That's why films and storytelling are such important tools for fighting bias. They introduce us to characters we learn to care about and root for. We learn to empathize with someone else's hopes, dreams, fears and suffering. We feel empowered to expect more. We focus on our common humanity rather than our differences. Stories create alternate worlds that show us possible futures that are better, more splendid and more magnificent—pushing us to question the status quo and hope for more.

This is why "Black Panther" (directed by fellow American Film Showcase alum Ryan Coogler!) is a big deal.


If you are reading this and you are white, seeing people who look like you in mass media probably isn’t something you think about often. Every day, the culture reflects not only you but nearly infinite versions of you—executives, poets, garbage collectors, soldiers, nurses and so on. The world shows you that your possibilities are boundless.

Those of us who are not white have considerably more trouble not only finding representation of ourselves in mass media and other arenas of public life, but also finding representation that indicates that our humanity is multi­faceted. Relating to characters onscreen is necessary not merely for us to feel seen and understood, but also for others who need to see and understand us.
— Jamil Smith, Time Magazine


By the way, I highly recommend reading the full Time article—it's thoughtfully written with rich historical and cultural context.

The film is also revolutionary in how it portrays women—strong, complex, and beautifully dark-skinned.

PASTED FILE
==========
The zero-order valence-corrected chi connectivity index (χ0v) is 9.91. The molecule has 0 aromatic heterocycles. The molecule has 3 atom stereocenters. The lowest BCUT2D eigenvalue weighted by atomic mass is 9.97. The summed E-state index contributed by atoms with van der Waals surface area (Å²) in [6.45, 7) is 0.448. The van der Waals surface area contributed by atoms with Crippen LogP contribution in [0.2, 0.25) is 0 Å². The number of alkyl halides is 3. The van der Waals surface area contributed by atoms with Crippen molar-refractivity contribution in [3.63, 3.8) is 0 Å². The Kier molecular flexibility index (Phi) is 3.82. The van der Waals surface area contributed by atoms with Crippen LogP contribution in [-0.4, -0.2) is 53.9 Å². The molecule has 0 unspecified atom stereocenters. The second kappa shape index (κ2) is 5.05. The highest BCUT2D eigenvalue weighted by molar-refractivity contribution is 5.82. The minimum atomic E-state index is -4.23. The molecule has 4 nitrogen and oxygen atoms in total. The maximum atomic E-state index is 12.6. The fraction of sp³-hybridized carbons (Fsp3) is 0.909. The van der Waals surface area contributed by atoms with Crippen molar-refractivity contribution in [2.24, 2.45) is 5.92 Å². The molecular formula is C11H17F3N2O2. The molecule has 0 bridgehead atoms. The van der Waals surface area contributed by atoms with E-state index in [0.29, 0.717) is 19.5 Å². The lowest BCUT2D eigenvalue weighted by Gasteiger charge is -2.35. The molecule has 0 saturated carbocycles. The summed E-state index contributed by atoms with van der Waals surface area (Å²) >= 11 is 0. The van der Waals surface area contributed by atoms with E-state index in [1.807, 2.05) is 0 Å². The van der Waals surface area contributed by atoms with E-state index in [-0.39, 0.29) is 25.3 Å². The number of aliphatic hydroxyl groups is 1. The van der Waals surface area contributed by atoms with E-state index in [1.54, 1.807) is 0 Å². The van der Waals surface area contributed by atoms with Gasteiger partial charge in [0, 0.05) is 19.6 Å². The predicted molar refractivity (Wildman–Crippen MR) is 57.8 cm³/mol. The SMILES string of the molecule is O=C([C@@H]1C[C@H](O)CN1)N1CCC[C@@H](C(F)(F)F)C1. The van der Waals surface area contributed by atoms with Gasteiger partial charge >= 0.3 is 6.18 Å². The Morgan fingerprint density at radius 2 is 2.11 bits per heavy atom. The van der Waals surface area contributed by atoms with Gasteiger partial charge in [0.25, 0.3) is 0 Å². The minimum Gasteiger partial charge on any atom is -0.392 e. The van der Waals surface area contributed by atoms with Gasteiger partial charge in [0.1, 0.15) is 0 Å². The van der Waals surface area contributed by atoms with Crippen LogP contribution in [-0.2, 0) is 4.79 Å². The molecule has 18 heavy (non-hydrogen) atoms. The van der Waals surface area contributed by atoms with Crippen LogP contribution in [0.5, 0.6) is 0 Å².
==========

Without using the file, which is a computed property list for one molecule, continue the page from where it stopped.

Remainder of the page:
Every single woman in T’Challa’s life is either dark-skinned or brown-skinned: His sister. Momma. Bodyguards. It’s a huge deal! And perhaps the biggest deal of all is Nyong’o, a dark-skinned woman, playing T’Challa’s love interest.

I know many people in real life that have mothers, sisters and friends with skin darker than 100 percent cocoa, and who are the same hue themselves, yet wouldn’t be caught dead getting romantically involved with a dark-skinned black woman. Loving dark-skinned black women is not seen as lucrative, beneficial or valuable when it comes to amassing cultural, social, economic or even political capital.
— Clarkisha Kent, HuffPost


"Black Panther" breaks from casting norms in Hollywood, where light-skinned black women (think Halle Berry) are often preferred. (Clarkisha writes passionately about colorism in her HuffPost article about the film—another great read.)

Of course, you can always fight bias with the sledgehammer of reason instead of stories. Speeches, essays, books and documentaries (like Ava DuVernay's powerful "13th") often fight social issues head-on. But that's when you're also more likely to encounter resistance—reason invites argument.

Stories and characters, on the other hand, draw you in, make you care, and slowly melt away bias by creating empathy. That's why there's immense power in a blockbuster film like "Black Panther." Mainstream audiences who don't want to sit through a lecture about race but want to enjoy an awesomely-made superhero movie will now get a powerful lesson in race hidden in their entertainment!

(By the way, the Director of Photography for "Black Panther" is Rachel Morrison, who recently made history by being the first woman to be nominated for an Oscar for cinematography!)

Here's the official trailer. Are you excited to go see this film? Tell us why!

The Big Flip–Stories from the Modern Home Front is a documentary and movement that champions stories that expand our expectations of what men and women, boys and girls, should do and can do. . Click here to learn how you can bring the film to your community for an inspired discussion on gender equality at home and at work.